The materials for the dam were carefully chosen. It was decided that a central core wall should be made using puddled clay. In fact, much of the clay was dug out from the local area. A deposit of suitable clay was found less than a kilometre up the valley from the embankment. This clay was brought to the dam and treated using "pug mills" to turn it into puddled clay. The puddled clay, which had a dense, putty-like texture, was placed in layers over the area of the core wall. It was then "heeled" into a compact mass that formed a water-tight barrier along the centre of the dam.

Having solved two of the three problems, all that remained was to find a way of preventing the water from passing between the cut-off trench and the puddled clay core wall. To solve this problem, a special joint was designed which allowed the puddled clay core wall to interlock with the concrete cut-off forming a seal that the water could not penetrate.

Completing the construction

The dam at Blithfield, otherwise known as the "Embankment", was a tremendous achievement in engineering terms. Following the construction of the concrete cut-off, the building of the dam continued with the creation of the puddled clay core wall. The marl that had been excavated to make the cut-off trench was used as "selective embankment material", helping to support the puddled clay wall on both sides. Alluvial gravel was dredged by drag-line excavators from lagoons in the floor of the valley within the reservoir area. A fleet of tipping trucks brought the gravel to the work area where it was then piled up against the marl. The movements of these trucks helped to compact the gravel, aided by bulldozers and vibratory rollers.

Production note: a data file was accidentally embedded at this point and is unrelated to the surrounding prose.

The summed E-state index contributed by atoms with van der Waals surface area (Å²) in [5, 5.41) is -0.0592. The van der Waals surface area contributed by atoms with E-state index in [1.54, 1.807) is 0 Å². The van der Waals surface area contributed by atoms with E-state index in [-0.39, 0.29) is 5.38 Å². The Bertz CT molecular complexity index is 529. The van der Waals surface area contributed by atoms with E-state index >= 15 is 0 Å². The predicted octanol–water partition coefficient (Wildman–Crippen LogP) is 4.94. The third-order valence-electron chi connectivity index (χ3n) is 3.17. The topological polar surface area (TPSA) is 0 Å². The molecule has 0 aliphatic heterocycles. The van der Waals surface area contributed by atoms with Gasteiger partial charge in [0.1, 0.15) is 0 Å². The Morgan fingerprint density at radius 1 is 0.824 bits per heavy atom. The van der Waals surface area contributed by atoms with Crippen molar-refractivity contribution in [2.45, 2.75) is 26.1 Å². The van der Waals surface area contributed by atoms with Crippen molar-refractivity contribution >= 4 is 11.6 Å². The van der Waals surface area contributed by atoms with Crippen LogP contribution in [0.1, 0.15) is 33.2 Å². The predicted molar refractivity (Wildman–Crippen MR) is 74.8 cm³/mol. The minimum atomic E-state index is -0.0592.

In order to prevent erosion of the face of the dam, the waterside of the dam was covered in thick concrete slabs. These slabs were actually made in casts "in situ", the joints between them being filled with fine gravel to allow easy drainage.

At the top of the protective facing provided by the concrete slabs, a specially shaped concrete coving was made. Its purpose was to act as a wave break to help prevent water from flying up and over the dam.

Soil and grass seed were spread on the downstream slope of the dam to create a picturesque field-like area, which is now used for grazing animals.

The labour force

Work commenced on the reservoir in autumn 1947. In order to attract labour, a camp capable of housing 130 men was constructed on the site, which became occupied largely by Irish labour. Roughly one-third of the total labour force was drawn from a unit of the Polish Re-Settlement Corps, which was billeted in a camp within a few kilometres of the reservoir. Coaches were run daily from the Potteries and from the Lichfield, Rugeley, and Cannock Chase areas, to convey men to and from the site. The maximum labour force was 495 men.

Work on the Admaston Road diversion commenced in June 1950. The maximum number of men employed on this was 190. By June 1952, the work was substantially finished, apart from the parapet walls, the construction of which was delayed until 1953 in order to give the embankment a chance to settle down and stabilise.